This project is a residential renovation within a larger condominium building the Boston’s South End. The existing space, over 2 floors, was completely demolished; all elements of the finished space are new, with the exception of a single exterior wall and (3) existing 18’ high, operable double-hung windows.
One of the biggest challenges of the inherited space is that it had only one exterior wall exposure, with just 3 windows – while the windows are stunning and tall, they were narrow relative to the proportion of the space, and the lack of natural light inevitably made the interior spaces feel cavernous and unwelcoming. Additionally, our client had asked us to maintain an interior study / library, which would be used as a meditative space to house the family’s collection of books and heirlooms. With this as a starting point, we created a central study as a focal point of the various living areas; rather than fully enclose this with solid walls, however, we instead used floor-to-ceiling glass for 2 of the 3 walls. So, while this room is acoustically separated from the other living spaces, it affords an openness that maximizes the perceived spatial qualities of this lower level. The result is a jewel-box like space that allows visual connection along the full length of the living and dining areas, with the study as a design focal point.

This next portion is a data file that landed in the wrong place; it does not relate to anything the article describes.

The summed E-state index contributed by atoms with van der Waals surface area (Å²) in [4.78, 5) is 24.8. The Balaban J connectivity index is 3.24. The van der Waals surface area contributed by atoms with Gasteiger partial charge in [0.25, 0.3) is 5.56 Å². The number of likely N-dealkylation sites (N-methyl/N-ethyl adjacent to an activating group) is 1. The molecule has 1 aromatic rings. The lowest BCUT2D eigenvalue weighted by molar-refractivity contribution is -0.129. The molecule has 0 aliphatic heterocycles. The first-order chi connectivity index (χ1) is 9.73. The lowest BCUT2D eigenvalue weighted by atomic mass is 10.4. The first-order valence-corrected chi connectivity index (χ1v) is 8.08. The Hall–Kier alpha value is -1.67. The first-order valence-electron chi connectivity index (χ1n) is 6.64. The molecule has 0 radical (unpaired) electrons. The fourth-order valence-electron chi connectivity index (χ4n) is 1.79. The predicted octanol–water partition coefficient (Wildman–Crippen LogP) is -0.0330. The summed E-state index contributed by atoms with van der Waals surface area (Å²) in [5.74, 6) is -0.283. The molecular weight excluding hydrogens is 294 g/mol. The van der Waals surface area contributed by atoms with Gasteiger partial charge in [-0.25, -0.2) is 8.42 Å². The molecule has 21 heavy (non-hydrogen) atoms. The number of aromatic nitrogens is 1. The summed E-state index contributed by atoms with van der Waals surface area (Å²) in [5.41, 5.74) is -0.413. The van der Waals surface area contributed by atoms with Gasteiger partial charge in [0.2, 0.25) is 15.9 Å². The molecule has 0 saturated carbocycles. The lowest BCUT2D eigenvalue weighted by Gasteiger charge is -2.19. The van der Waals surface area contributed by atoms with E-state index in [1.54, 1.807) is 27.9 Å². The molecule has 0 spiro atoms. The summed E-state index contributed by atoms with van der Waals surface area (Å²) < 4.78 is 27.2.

The other primary directive from the client was a focus on materiality. She wanted unique, natural materials utilized in inventive ways. We wrapped the one solid wall and shelves of the study, as well as the ceiling, in cypress wood that had been treated with a burning technique know as Shou Sugi Ban. This material then comes to define this zone, while also providing visual separation between the primary living spaces. There is also a 8’ x 7’ steel and glass pivot door, which marks a transition between the living room and study/kitchen area. This is conceived of as a sculptural object, usually in the ‘open’ position, but also operable to provide additional privacy when desired. The living room millwork and fireplace surround is then finished with natural hot-rolled steel, a material also echoed in a portion of the cabinetry in the kitchen on the opposite side of the lower level. These materials work in dialogue with each other, complimenting each other while also defining distinct spatial zones in an otherwise largely undifferentiated plan.